Publications: Thematic reports

Pakistan: the legacy of Chief Justice Chaudhry

Supreme Court Chief Justice Iftikhar Muhammad Chaudhry finishes his eight-year term on 12 December 2013, leaving the legacy of a robust and assertive Court, as well as some well-founded criticisms of inconsistency in its approach to human rights, the ICJ says in a new report released today.

The ICJ’s 99-page report, Authority without accountability: the search for justice in Pakistan, presents a detailed assessment of the Court’s human rights jurisprudence during Chief Justice Chaudhry’s tenure.

It also provides recommendations to the Court to build on its work and improve its central role as a bulwark for the rights of the Pakistani people and the rule of law.

“The ICJ commends Chief Justice Chaudhry for redefining the Court as an independent institution and closing the door to military rule in Pakistan,” said Sam Zarifi, Asia Director for ICJ.  “But there are also concerns about how the Court has exercised its judicial authority in protecting and promoting human rights.”

Under Chief Justice Chaudhry, the Supreme Court has increasingly used its authority to intervene directly in matters of public interest, invoking its “extraordinary jurisdiction’’ under Article 184(3) of the constitution.

The ICJ report shows that the Supreme Court has succeeded, in some cases, to bring accountability to a government and military that have long enjoyed impunity for human rights violations.

“However, the lack of guidelines about how the Court exercises this extraordinary power has led to criticisms about how it decides which cases to hear and, as importantly, which cases to ignore,’’ Zarifi added. “This lack of transparency corrodes the Court’s tremendous achievements and undermines the principles of rule of law that the Court seeks to uphold.”

The report documents some of the Supreme Court’s strides in strengthening the rights of victims to justice and remedy.

The Supreme Court has consistently taken a firm stance against unconstitutional usurpation of power by the military and has effectively held public officials accountable for corruption and abuse of power, it says.

In doing so, the Court has brought Pakistan closer to fulfilling some of its obligations under international human rights law.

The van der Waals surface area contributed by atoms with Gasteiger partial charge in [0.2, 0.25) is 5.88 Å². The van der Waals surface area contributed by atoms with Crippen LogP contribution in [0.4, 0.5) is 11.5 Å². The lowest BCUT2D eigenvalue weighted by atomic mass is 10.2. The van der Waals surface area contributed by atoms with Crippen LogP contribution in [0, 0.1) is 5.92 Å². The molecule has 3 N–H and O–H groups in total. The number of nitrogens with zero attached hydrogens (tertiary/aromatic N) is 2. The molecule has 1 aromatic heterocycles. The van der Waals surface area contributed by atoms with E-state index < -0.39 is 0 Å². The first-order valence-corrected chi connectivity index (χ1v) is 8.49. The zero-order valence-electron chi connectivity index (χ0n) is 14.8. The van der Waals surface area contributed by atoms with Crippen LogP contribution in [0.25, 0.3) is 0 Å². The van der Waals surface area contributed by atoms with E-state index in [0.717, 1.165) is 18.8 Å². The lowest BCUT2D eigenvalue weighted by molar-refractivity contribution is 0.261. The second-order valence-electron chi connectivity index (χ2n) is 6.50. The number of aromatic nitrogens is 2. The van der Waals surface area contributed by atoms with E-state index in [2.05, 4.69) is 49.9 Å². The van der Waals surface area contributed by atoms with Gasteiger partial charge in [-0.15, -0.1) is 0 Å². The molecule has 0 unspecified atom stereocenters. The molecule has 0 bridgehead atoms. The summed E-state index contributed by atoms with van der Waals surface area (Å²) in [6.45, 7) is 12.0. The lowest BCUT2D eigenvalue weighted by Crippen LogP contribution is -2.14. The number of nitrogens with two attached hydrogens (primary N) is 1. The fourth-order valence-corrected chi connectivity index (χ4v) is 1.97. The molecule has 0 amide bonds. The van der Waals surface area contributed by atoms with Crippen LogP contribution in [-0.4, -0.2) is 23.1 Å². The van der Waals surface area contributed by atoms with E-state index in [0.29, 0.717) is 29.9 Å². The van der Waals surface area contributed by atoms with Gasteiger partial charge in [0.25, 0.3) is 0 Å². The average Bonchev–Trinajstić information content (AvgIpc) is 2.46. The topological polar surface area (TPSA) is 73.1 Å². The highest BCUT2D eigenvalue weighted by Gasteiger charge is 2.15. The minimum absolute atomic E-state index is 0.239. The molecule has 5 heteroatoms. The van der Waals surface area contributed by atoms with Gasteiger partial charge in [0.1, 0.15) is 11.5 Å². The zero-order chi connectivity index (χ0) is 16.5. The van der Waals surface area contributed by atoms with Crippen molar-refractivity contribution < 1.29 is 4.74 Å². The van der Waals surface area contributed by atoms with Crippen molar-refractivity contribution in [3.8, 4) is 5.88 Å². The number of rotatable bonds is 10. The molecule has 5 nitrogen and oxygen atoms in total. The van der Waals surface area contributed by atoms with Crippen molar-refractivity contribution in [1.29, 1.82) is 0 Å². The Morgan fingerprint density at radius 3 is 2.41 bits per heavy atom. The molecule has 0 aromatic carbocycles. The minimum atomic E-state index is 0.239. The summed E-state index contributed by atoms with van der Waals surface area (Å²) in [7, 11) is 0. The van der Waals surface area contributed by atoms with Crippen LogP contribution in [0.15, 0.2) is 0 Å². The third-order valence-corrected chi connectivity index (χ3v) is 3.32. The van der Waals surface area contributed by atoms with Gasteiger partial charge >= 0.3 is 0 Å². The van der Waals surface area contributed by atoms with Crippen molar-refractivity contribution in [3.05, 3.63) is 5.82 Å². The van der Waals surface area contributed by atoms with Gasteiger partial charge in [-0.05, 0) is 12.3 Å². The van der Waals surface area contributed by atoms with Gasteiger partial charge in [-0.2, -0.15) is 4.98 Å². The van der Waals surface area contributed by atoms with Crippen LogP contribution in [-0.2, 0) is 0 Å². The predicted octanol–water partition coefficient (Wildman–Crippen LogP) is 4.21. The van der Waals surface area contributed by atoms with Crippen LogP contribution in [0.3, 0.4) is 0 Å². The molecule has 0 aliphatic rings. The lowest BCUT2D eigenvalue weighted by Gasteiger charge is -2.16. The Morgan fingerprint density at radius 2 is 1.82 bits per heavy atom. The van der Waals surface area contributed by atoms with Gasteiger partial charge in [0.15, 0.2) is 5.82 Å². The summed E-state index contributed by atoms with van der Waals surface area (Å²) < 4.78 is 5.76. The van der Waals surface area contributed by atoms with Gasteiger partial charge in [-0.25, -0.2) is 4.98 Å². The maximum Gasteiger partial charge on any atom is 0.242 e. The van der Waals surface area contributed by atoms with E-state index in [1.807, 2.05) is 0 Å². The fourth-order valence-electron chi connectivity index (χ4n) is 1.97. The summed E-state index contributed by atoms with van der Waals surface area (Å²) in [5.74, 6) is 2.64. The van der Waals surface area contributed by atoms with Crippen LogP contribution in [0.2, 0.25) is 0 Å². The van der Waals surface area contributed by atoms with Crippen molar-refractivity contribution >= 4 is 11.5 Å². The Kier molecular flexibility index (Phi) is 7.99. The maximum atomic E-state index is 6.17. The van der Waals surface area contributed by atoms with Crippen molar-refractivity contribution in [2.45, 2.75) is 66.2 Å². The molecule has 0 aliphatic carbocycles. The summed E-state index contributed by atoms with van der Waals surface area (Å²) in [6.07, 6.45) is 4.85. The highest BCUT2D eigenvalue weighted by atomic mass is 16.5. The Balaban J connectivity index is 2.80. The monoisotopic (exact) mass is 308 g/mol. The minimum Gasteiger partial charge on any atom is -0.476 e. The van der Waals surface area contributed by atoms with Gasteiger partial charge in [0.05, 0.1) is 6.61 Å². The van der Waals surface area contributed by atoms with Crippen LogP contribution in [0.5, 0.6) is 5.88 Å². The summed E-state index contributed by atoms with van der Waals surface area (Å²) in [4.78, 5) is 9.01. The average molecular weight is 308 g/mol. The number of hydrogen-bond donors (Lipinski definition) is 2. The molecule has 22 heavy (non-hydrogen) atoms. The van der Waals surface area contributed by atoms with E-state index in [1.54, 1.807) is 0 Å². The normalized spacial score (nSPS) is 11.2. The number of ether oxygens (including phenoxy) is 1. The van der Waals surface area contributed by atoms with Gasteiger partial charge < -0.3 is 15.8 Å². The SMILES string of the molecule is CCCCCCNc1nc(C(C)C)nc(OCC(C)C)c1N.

“There is still a long way to go before civilian and military authorities in Pakistan are truly brought to justice for human rights violations,” said Zarifi. “But the Supreme Court has certainly made a visible dent in the culture of impunity, spanning decades in Pakistan.”

The ICJ study also sheds light on some inadvertent yet predictable consequences of the expanded use of Article 184(3), which if left unchecked, may weaken the rule of law and independence of the judiciary.

These include an overwhelming increase in case-load, leading to long delays faced by litigants; dispositions in cases that leave affected partied without any remedy or redress; influence on trial courts and interference with the presumption of innocence, blurring of institutional boundaries and undermining separation of powers, and the creation of a two-tier and arbitrary justice system.

“The Court should address these concerns as a matter of priority to ensure its hard-won independence is not undermined by allegations that the highest court of Pakistan is politically motivated,” said Zarifi.

“Under international standards, the judiciary must not only be independent and impartial, it must also be seen to be independent and impartial,” he added. “The absence of any actual or perceived bias is critical to ensure public confidence in the fair administration of justice.”

Some examples of the Supreme Court’s inconsistent use of its extraordinary jurisdiction to promote and protect human rights:

  • The Court declared the Contempt of Court Act 2012 (a law that sought to curtail the judiciary’s contempt powers) void in less than two months after it was passed by Parliament. However, the Court has still not acted on a petition, made in 2011, calling for a review of the Actions (in Aid of Civil Power) Regulations, which facilitates enforced disappearances and arbitrary detention.
  • In June 2012, the Chief Justice assumed jurisdiction on its own motion (known suo motu notice) of a case involving corruption allegations against his son, Arsalan Iftikhar. By contrast, in the same year the Court did not act when persons belonging to the minority Ahmadiyya community were attacked and their places of worship vandalized and destroyed.

The ICJ reiterates recommendations made in its 2011 Pakistan Mission Report:

  • The Supreme Court should exercise its powers under Article 184(3) of the Constitution in a manner that complies with Pakistan’s obligation under international law to promote, protect and respect human rights, maintain rule of law and uphold separation of powers.
  • The Court should adopt transparent yet flexible criteria to govern how cases are selected under Article 184(3), and in particular taken up under the Court’s suo motu jurisdiction, taking into account that suo moto procedures are an exception exercise of power.

Contact:

Sam Zarifi, ICJ Asia Pacific Regional Director (Bangkok), t: +66 807819002; email: sam.zarifi(a)icj.org

Reema Omer, ICJ International Legal Advisor for Pakistan (Lahore), t: +923214968434; email: reema.omer(a)icj.org

Pakistan-Authority without Accountability-Executive Summary-Publications-report-2013 (Download executive summary, in pdf)

Pakistan-Authority without Accountability-Publications-report-2013 (Download full report, in pdf)

Pakistan-Retiring Chief Justice-news-press release-2013-urdu (full text in pdf)


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December 5, 2013